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Phil B.FontanarosaMD, Deputy EditorIndividualAuthorStephen J.LurieMD, PhD, Contributing EditorIndividualAuthor
In Reply: Although Dr Eckstein questions the
adequacy of airway management training, we found no difference in the rate
of "good chest rise" between BVM and ETI groups. Furthermore, pulse oximetry
showed a median oxygen saturation of 97% to 98% in both BVM and ETI groups,
which did not change during long transports. Eckstein also notes that California
paramedics do not receive mandatory periodic skills testing. However, paramedics
in this study were experienced in adult intubation, had substantial pediatric
experience in a busy urban emergency medical services (EMS) system, were required
to have 48 hours of continuing education training every 2 years, and were
provided with pediatric airway continuing education opportunities throughout
We believe that our observed rate of successful ETI (57%) was lower
than that reported in some other studies not because of a difference in the
true rate of successful performance, but because of our stringent definition
of intubation "attempt" and a relatively young pediatric population.3,4 Review of EMS documentation
alone (as in some previous studies) would have greatly underestimated the
true number of ETI attempts, falsely elevating the apparent success rate.
The paramedics' performance in intubation, as measured by incidence of esophageal
intubation, matches that of other systems that use neuromuscular blocking
agents.5 Although the use of paralytic
agents might improve the fraction of patients successfully intubated, we are
aware of no data suggesting that use of paralytic agents for out-of-hospital
intubation improves patient outcome. In a correction to be published, gastric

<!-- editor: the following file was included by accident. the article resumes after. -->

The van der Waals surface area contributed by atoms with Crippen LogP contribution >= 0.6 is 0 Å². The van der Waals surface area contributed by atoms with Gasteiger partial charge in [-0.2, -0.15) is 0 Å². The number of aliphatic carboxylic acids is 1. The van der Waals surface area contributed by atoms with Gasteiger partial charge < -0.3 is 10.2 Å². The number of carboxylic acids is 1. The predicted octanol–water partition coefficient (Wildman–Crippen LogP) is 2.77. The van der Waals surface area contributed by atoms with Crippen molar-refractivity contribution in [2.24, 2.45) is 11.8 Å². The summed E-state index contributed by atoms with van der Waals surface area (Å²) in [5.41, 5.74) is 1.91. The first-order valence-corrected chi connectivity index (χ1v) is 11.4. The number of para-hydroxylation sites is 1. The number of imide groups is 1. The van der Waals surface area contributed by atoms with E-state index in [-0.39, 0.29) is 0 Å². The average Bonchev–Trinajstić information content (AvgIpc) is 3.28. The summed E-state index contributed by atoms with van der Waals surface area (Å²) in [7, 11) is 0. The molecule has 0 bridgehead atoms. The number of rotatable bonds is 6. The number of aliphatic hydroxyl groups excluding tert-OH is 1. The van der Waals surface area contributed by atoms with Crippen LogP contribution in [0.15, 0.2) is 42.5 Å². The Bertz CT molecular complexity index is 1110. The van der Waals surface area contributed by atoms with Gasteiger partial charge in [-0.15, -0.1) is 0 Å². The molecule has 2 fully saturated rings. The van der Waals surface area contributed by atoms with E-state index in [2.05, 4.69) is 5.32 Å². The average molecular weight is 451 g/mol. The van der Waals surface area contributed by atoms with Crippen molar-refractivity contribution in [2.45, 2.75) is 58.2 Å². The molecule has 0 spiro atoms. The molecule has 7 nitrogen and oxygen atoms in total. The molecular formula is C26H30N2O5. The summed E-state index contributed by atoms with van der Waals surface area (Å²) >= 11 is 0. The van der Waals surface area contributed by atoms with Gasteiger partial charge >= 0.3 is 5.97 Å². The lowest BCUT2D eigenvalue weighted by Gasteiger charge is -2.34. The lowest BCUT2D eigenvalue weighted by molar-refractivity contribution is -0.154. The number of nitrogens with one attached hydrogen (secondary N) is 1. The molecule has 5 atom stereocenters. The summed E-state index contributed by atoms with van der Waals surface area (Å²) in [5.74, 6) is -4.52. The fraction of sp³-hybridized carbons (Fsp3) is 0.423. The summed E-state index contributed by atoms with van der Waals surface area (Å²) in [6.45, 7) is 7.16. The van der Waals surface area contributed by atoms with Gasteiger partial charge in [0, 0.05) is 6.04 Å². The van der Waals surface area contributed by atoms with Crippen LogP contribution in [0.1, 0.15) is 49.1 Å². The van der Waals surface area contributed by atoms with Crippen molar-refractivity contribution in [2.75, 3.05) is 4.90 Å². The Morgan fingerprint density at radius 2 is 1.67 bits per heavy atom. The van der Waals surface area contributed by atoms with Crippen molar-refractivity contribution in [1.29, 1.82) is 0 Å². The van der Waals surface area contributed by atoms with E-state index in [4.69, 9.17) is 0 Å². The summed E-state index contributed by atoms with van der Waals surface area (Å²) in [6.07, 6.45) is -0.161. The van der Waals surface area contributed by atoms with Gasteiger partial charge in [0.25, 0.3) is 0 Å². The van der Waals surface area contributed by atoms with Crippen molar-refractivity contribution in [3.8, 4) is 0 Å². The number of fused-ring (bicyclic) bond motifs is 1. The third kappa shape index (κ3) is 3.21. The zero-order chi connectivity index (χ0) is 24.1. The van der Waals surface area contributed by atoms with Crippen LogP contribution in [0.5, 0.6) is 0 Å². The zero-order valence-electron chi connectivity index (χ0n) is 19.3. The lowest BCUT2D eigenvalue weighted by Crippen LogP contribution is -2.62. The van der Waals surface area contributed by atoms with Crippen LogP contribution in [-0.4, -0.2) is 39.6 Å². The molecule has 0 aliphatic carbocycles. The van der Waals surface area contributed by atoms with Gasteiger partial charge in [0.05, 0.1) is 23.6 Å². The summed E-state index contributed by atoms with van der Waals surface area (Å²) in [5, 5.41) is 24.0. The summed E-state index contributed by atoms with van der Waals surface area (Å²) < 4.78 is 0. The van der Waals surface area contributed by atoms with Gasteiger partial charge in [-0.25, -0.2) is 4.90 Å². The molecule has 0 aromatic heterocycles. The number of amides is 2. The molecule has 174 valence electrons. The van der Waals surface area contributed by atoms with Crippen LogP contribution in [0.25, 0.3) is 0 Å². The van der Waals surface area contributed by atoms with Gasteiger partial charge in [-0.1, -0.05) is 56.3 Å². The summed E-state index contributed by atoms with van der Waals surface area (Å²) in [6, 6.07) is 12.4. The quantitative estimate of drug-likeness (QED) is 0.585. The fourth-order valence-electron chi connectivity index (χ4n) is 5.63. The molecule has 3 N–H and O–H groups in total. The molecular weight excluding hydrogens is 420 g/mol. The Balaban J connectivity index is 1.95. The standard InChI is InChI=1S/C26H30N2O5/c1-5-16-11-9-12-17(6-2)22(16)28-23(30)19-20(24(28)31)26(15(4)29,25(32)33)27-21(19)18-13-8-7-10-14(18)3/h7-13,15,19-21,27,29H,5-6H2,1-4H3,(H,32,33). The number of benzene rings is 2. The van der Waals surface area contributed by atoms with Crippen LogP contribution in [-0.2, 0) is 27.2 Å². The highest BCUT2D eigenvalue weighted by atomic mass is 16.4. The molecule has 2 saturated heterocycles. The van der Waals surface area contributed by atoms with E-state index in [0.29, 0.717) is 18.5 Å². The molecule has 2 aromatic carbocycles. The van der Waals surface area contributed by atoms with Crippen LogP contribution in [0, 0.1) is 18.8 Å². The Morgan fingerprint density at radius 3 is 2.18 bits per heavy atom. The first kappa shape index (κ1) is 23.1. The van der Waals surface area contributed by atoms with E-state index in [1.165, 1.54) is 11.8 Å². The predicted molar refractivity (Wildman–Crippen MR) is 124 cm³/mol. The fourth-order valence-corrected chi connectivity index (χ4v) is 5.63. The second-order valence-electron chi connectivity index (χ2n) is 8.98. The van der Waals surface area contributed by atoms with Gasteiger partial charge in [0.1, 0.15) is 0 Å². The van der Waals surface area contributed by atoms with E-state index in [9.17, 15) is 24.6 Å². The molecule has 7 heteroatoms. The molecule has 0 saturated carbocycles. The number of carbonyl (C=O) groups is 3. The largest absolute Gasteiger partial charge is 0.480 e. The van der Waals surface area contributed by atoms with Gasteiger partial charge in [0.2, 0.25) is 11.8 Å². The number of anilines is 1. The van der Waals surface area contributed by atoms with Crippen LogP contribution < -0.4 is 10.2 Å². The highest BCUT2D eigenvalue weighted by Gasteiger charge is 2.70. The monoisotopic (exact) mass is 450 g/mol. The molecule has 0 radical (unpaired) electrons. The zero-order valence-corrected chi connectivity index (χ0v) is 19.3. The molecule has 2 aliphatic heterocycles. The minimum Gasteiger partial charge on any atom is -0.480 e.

distention was noted in 114 (31%) of patients in the BVM group and 98 (27%)
of patients in the ETI group (P=.20).
In contrast to the claims of Dr Nieman and colleagues, our study was
designed to demonstrate a difference in survival, if one existed. The goal
of the intention-to-treat analysis is to yield an unbiased estimate of the
effect of ETI in actual practice. It does not address
the outcome of a hypothetical population all receiving ETI, nor does such
a population exist in EMS practice. Our checks designed to detect "missed"
cases found no evidence of selective enrollment.
Nieman et al note our observed increased survival in 2 of 10 subgroups
and improved neurological outcome in 3 of 10 subgroups with ETI. If there
were truly no effect of ETI, one would expect on average 5 of 10 subgroups
to demonstrate improved outcome with ETI and 5 of 10 subgroups to demonstrate
worse outcome. Thus, ETI faired worse than chance. Nieman et al state that
our study does not address "when should children be intubated." Indeed it
does address this question, but with a negative result. Despite almost 3 years
of study in one of the largest EMS systems in the world, and the examination
of a predetermined set of clinically important patient subgroups, we were
unable to identify any subgroup that benefited significantly from ETI. Thus,
our study suggests that no subgroup of children should undergo ETI in an urban
EMS system with rapid transport times.
When a clinical trial demonstrates equivalence of 2 treatments previously
thought to have different efficacies, one must consider both the possibility
that the experimental treatment is less effective than hoped, as well as the
possibility that the standard therapy is more effective than previously thought.
The effectiveness of BVM, coupled with attendant lack of fatal complications,
accounts for the decision to remove out-of-hospital pediatric ETI from the
paramedic scope of practice in Los Angeles and Orange counties, California.
Gausche M, Lewis RJ. Out-of-Hospital Endotracheal Intubation of Children—Reply. JAMA. 2000;283(21):2790–2792. doi:10.1001/jama.283.21.2787
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